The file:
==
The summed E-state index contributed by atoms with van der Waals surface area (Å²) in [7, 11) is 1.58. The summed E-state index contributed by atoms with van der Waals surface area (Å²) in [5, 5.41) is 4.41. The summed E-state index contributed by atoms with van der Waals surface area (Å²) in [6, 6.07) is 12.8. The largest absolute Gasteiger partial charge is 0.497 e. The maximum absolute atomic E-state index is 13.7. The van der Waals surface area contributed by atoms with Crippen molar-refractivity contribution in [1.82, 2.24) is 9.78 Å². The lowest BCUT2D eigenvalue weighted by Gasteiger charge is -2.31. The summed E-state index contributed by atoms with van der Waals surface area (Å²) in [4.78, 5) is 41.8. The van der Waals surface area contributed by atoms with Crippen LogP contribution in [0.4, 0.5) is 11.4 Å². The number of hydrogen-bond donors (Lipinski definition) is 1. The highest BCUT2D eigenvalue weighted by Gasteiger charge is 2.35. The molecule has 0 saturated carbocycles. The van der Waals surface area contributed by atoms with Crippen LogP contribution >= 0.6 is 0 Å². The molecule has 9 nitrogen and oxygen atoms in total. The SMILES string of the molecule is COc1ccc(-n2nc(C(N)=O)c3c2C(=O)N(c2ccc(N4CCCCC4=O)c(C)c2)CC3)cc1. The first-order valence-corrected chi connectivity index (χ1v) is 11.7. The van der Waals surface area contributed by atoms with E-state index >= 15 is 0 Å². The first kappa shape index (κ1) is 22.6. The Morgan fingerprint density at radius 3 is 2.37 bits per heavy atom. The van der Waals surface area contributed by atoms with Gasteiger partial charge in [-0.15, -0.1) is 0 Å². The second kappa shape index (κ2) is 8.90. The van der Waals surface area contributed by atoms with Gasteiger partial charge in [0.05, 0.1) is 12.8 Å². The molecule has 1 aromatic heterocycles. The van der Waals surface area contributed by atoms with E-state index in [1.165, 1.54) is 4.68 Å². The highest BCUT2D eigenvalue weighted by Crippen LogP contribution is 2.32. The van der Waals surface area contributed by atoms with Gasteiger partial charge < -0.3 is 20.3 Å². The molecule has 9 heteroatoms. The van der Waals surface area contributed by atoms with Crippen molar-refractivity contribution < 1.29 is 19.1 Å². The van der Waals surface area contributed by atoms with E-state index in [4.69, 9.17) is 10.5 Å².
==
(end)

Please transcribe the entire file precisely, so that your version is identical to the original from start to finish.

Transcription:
The summed E-state index contributed by atoms with van der Waals surface area (Å²) in [7, 11) is 1.58. The summed E-state index contributed by atoms with van der Waals surface area (Å²) in [5, 5.41) is 4.41. The summed E-state index contributed by atoms with van der Waals surface area (Å²) in [6, 6.07) is 12.8. The largest absolute Gasteiger partial charge is 0.497 e. The maximum absolute atomic E-state index is 13.7. The van der Waals surface area contributed by atoms with Crippen molar-refractivity contribution in [1.82, 2.24) is 9.78 Å². The lowest BCUT2D eigenvalue weighted by Gasteiger charge is -2.31. The summed E-state index contributed by atoms with van der Waals surface area (Å²) in [4.78, 5) is 41.8. The van der Waals surface area contributed by atoms with Crippen LogP contribution in [0.4, 0.5) is 11.4 Å². The number of hydrogen-bond donors (Lipinski definition) is 1. The highest BCUT2D eigenvalue weighted by Gasteiger charge is 2.35. The molecule has 0 saturated carbocycles. The van der Waals surface area contributed by atoms with Crippen LogP contribution >= 0.6 is 0 Å². The molecule has 9 nitrogen and oxygen atoms in total. The SMILES string of the molecule is COc1ccc(-n2nc(C(N)=O)c3c2C(=O)N(c2ccc(N4CCCCC4=O)c(C)c2)CC3)cc1. The first-order valence-corrected chi connectivity index (χ1v) is 11.7. The van der Waals surface area contributed by atoms with E-state index >= 15 is 0 Å². The first kappa shape index (κ1) is 22.6. The Morgan fingerprint density at radius 3 is 2.37 bits per heavy atom. The van der Waals surface area contributed by atoms with Gasteiger partial charge in [-0.15, -0.1) is 0 Å². The second kappa shape index (κ2) is 8.90. The van der Waals surface area contributed by atoms with Gasteiger partial charge in [0.05, 0.1) is 12.8 Å². The molecule has 1 aromatic heterocycles. The van der Waals surface area contributed by atoms with E-state index in [1.165, 1.54) is 4.68 Å². The highest BCUT2D eigenvalue weighted by Crippen LogP contribution is 2.32. The van der Waals surface area contributed by atoms with Gasteiger partial charge < -0.3 is 20.3 Å². The molecule has 9 heteroatoms. The van der Waals surface area contributed by atoms with Crippen molar-refractivity contribution < 1.29 is 19.1 Å². The van der Waals surface area contributed by atoms with E-state index in [4.69, 9.17) is 10.5 Å².